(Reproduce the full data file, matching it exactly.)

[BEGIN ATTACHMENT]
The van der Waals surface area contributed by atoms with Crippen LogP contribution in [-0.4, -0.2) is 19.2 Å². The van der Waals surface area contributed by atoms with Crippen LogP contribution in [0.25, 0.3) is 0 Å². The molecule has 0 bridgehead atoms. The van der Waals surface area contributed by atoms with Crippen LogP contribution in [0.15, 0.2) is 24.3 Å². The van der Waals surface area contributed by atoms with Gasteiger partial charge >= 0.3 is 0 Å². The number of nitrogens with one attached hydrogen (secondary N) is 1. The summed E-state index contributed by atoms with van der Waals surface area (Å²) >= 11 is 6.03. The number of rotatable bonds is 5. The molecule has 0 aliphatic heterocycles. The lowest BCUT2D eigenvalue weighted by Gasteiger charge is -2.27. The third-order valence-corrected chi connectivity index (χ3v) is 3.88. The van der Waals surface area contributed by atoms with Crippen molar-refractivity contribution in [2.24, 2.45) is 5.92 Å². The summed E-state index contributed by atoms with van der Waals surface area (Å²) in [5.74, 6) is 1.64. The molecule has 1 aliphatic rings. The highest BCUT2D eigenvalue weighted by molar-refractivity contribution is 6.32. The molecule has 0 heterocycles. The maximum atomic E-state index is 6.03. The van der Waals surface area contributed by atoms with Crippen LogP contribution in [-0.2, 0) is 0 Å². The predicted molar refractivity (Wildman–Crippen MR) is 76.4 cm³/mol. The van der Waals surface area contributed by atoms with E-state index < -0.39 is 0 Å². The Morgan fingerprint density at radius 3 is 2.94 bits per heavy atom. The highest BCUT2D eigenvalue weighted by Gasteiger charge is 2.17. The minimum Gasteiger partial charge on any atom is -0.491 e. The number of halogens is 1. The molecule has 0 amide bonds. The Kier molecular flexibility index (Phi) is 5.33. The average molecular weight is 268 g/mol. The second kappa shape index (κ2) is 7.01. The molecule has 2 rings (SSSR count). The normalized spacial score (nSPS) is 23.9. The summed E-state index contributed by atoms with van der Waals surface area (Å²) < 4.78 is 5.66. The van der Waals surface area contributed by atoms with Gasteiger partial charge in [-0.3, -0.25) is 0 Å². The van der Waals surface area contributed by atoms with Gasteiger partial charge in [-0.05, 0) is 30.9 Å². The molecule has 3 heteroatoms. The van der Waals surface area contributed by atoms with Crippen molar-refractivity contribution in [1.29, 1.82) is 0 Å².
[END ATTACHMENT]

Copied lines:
The van der Waals surface area contributed by atoms with Crippen LogP contribution in [-0.4, -0.2) is 19.2 Å². The van der Waals surface area contributed by atoms with Crippen LogP contribution in [0.25, 0.3) is 0 Å². The molecule has 0 bridgehead atoms. The van der Waals surface area contributed by atoms with Crippen LogP contribution in [0.15, 0.2) is 24.3 Å². The van der Waals surface area contributed by atoms with Gasteiger partial charge >= 0.3 is 0 Å². The number of nitrogens with one attached hydrogen (secondary N) is 1. The summed E-state index contributed by atoms with van der Waals surface area (Å²) >= 11 is 6.03. The number of rotatable bonds is 5. The molecule has 0 aliphatic heterocycles. The lowest BCUT2D eigenvalue weighted by Gasteiger charge is -2.27. The third-order valence-corrected chi connectivity index (χ3v) is 3.88. The van der Waals surface area contributed by atoms with Crippen molar-refractivity contribution in [2.24, 2.45) is 5.92 Å². The summed E-state index contributed by atoms with van der Waals surface area (Å²) in [5.74, 6) is 1.64. The molecule has 1 aliphatic rings. The highest BCUT2D eigenvalue weighted by molar-refractivity contribution is 6.32. The molecule has 0 heterocycles. The maximum atomic E-state index is 6.03. The van der Waals surface area contributed by atoms with Crippen LogP contribution in [-0.2, 0) is 0 Å². The predicted molar refractivity (Wildman–Crippen MR) is 76.4 cm³/mol. The van der Waals surface area contributed by atoms with E-state index < -0.39 is 0 Å². The Morgan fingerprint density at radius 3 is 2.94 bits per heavy atom. The highest BCUT2D eigenvalue weighted by Gasteiger charge is 2.17. The minimum Gasteiger partial charge on any atom is -0.491 e. The number of halogens is 1. The molecule has 0 amide bonds. The Kier molecular flexibility index (Phi) is 5.33. The average molecular weight is 268 g/mol. The second kappa shape index (κ2) is 7.01. The molecule has 2 rings (SSSR count). The normalized spacial score (nSPS) is 23.9. The summed E-state index contributed by atoms with van der Waals surface area (Å²) < 4.78 is 5.66. The van der Waals surface area contributed by atoms with Gasteiger partial charge in [-0.3, -0.25) is 0 Å². The van der Waals surface area contributed by atoms with Gasteiger partial charge in [-0.05, 0) is 30.9 Å². The molecule has 3 heteroatoms. The van der Waals surface area contributed by atoms with Crippen molar-refractivity contribution in [1.29, 1.82) is 0 Å².